On Tuesday 12th March, TowersTimes was invited to a special ‘Meet the Maker’ event at Alton Towers Resort, alongside other enthusiast communities to discover some of the secrets behind The Alton Towers Dungeon ahead of its grand opening on 23rd March 2019. TowersTimes looks at some of the details behind the Resort’s newest attraction.

**The following details will contain some spoilers for The Alton Towers Dungeon**

Located in the former home of Charlie and the Chocolate Factory – The Ride, The Alton Towers Dungeon is set to take guests on a journey through some of Staffordshire’s darkest history. From the outside, the exterior of the building has been almost totally transformed with a castle-style façade, complete with sinister-looking monk statues, a skeleton in a cage and flame torches. Adding to the external atmosphere is a custom created soundtrack composed by the Resort’s Simon Allen. The soundtrack blends elements of some of the surrounding areas’ themes, as well as working in the signature In the Hall of the Mountain King, to create a sense of anticipation, but at the same time ensuring it isn’t too scary so as not to frighten some of the younger guests who may be waiting to enter.

The Alton Towers Dungeon features five shows as well as a journey along The Black River. As guests journey through the Dungeon they will encounter the Dishonourable Bishop of Stafford; have an audience with the Torturer; be welcomed to the Welsh Harp Inn and meet Highwayman Dick Turpin; have an appointment with the Plague Doctor; and finally take shelter in an abandoned cottage where you might just meet the Witch of Burslem – Molly Leigh. All the shows are drawn from the core Dungeon offering but have been overlaid with local Staffordshire legend to make the shows in The Alton Towers Dungeon specific to the Resort. The Judge is the local Bishop of Stafford, the Torturer links to the Civil war, and of course The Haunting draws upon the story of Molly Leigh, The Witch of Burslem. In addition to the five core shows, guests will also encounter several other characters from the Dungeon Keeper at the entrance, to The Wise One and other Dungeon inhabitants both before boarding and when getting off the boat on The Black River, all of which will ensure guests remain fully immersed in The Dungeon from start to finish.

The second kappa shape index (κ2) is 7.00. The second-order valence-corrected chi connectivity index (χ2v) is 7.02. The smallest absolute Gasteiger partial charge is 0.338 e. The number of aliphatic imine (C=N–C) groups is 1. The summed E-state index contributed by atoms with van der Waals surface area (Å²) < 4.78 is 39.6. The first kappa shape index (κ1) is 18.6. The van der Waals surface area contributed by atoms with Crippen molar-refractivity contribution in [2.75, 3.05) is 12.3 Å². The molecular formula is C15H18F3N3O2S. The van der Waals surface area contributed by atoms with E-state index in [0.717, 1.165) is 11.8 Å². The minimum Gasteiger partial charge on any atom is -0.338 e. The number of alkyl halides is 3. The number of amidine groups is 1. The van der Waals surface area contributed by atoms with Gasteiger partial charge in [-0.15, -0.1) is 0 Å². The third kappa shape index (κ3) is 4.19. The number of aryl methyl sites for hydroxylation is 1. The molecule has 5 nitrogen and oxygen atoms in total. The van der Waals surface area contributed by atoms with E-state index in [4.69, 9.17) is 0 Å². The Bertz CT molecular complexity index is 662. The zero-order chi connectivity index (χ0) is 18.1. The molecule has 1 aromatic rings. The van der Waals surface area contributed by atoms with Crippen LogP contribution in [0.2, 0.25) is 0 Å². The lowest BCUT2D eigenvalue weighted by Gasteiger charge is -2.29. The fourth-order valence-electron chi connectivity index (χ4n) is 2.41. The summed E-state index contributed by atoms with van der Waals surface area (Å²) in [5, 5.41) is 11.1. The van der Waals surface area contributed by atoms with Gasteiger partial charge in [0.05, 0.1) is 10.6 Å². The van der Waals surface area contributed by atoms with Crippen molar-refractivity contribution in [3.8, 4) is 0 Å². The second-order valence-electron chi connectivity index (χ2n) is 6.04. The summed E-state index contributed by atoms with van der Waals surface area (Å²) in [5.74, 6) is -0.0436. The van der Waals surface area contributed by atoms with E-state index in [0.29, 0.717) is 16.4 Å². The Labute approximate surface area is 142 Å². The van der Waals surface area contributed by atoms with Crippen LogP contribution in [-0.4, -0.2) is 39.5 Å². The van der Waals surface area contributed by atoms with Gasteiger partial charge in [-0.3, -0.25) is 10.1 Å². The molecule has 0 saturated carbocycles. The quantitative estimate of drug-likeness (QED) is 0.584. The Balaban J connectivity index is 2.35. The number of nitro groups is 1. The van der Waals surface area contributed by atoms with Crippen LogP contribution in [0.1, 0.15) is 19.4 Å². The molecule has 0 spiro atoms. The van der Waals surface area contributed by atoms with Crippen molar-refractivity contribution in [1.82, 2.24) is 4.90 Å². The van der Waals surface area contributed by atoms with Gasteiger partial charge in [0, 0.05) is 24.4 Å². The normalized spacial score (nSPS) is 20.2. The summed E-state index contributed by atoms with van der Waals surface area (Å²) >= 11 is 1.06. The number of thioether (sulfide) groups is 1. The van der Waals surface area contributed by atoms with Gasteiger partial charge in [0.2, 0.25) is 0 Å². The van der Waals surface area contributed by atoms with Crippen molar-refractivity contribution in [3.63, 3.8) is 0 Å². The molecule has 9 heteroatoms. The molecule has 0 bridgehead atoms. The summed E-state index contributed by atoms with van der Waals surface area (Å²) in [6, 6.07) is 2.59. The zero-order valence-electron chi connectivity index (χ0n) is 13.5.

During our visit, we were given a special welcome by the Steward of The Alton Towers Dungeon, as well as having to face justice in the court of The Judge – the Dishonourable Bishop of Stafford and have an audience with the Torturer. Each of the three characters struck the perfect balance between scares and fun. As is customary with Dungeons shows, there was plenty of audience participation, with certain lucky (or unlucky depending on how you look at it) people specially picked out to join the show in each room. Although we only saw three of the Dungeon’s characters, it is clear that there will be a high standard of acting and characterisation throughout the attraction, something which reflects the rigorous audition process each actor has been through, and the 240 hours of training each performer has undertaken.

Whilst the shows may be brought to life by the characters, there is also a huge amount of detail within the sets of The Alton Towers Dungeon which help immerse guests in the attraction. Many of the sets and props have been created with painstaking attention to detail. Just some of the inhabitants created for the Dungeon include:

  • 25 rats (each taking 4 hours to make)
  • 7 skeletons (not all in one piece!)
  • 4 full-size turkeys

Other items made include a cauldron, 12 small herb pots, a beef joint, and 35 distressed tankards. Also created have been several life-like human hearts, livers and intestines, each of which took a day to complete. The Alton Towers Dungeon uses a ‘three wall set’ model which means that the walls the guests face are fully themed, whilst the one that is typically behind guests is left black and relies on the darkness of the room and the fact guests are facing away from it therefore not noticing that not all the walls are fully themed. To add to the atmosphere, a wide variety of smells are also used throughout the attractions with the scents including: Rotten corpse, burnt flesh, putrefying bodies, stale ale, and Eau de Ghost.

All the costumes and make-up the characters wear have been specially designed for the attraction, with actors being trained in Dungeon make-up and dressing and care of wigs. All make-up has been made bespoke by West End theatre specialists Precious About Make-Up. The costumes are comprised of 309 garments, 30 hats, 20 wigs, and 36 pairs of shoes. Each costume is broken down and distressed to fit the desired image for each character. Some of the tools and materials used to break down the costumes include a cheese grater, soap, wax, natural dyes such as tea and mud, and sandpaper, as well as some materials being bleached, rubbed, burned and torn.